A majority of the Polish electorate wants the new liberal government to focus on fulfilling its electoral promises rather than prioritizing relations with the European Union or punishing the outgoing administration.
In a comprehensive survey conducted for RMF FM radio and Dziennik Gazeta Prawna newspaper by United Surveys, 56 percent of respondents emphasized the importance of the new government fulfilling its electoral program promises over anything else.
The study, which involved 1,000 individuals, revealed that 56.3 percent prioritize the implementation of these promises. Additionally, 36.8 percent of respondents stressed the need for improved relations with the European Union, while 21.8 percent called for accountability of Law and Justice Party (PiS) officials.
Participants also expressed a desire for the new government to engage in a thorough review and potential overhaul of the previous government’s decisions, with 11.1 percent focusing on personnel changes within the government and its agencies, and 8.8 percent advocating for a reevaluation of the outgoing Mateusz Morawiecki administration’s last decisions. Meanwhile, 6.5 percent of respondents suggested other actions, and 5.4 percent were undecided on the matter.
The survey results were consistent across genders but varied with age. Respondents aged 40-49 primarily wish for improved EU relations (50 percent), a sentiment shared by those aged 70 and over (38 percent), who also equally value the fulfillment of electoral promises.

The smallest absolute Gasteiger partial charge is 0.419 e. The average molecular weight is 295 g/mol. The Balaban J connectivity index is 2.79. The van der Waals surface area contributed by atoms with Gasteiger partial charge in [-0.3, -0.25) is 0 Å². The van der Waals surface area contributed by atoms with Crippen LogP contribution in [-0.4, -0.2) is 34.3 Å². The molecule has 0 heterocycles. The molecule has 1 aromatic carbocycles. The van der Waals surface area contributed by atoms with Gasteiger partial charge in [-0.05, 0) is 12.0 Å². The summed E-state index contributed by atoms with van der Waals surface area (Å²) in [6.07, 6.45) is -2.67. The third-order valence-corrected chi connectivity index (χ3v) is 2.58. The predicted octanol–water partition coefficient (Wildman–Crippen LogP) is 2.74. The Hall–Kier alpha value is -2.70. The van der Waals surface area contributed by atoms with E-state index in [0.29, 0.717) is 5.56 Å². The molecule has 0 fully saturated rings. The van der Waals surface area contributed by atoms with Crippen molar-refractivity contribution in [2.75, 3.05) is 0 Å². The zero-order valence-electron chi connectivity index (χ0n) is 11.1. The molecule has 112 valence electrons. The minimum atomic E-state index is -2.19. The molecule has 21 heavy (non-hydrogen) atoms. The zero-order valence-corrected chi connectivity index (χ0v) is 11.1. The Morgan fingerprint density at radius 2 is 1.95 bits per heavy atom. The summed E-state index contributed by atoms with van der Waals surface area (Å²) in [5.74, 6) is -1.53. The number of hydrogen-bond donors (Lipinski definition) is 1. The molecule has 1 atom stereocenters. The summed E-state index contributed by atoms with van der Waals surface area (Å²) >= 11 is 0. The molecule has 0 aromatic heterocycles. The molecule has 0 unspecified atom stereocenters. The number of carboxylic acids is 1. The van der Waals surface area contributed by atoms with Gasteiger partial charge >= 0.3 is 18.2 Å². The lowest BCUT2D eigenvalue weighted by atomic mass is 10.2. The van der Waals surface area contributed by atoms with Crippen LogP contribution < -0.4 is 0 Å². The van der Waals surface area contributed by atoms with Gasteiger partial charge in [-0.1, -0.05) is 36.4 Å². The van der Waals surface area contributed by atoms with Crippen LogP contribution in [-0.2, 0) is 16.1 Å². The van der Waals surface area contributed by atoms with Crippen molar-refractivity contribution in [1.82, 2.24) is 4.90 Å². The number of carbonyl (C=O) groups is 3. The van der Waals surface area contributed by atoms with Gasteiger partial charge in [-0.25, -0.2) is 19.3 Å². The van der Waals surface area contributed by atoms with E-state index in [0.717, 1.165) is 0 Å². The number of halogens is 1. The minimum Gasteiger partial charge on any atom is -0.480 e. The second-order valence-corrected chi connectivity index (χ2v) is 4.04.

Urban residents showed a stronger preference for improving EU relations compared to rural dwellers, with significant percentages across cities of different sizes emphasizing this priority, whereas only 24 percent of rural respondents considered it a key issue.
Despite the conservative Law and Justice (PiS) winning the parliamentary elections on Oct. 15 with 35.58 percent of the votes, the left-liberal opposition coalition, comprising Civic Coalition (KO), Third Way (PSL, Poland 2050) and The Left, secured a majority in parliament with 248 seats, compared to PiS’s 194.
Despite the opposition’s clear majority, President Andrzej Duda initially tasked PiS leader Mateusz Morawiecki with forming the government, a mission that ultimately failed. This led to the appointment of Donald Tusk, the candidate from KO, PSL, Poland 2050, and The Left, as the prime minister following a vote of confidence in the Sejm on Dec. 12.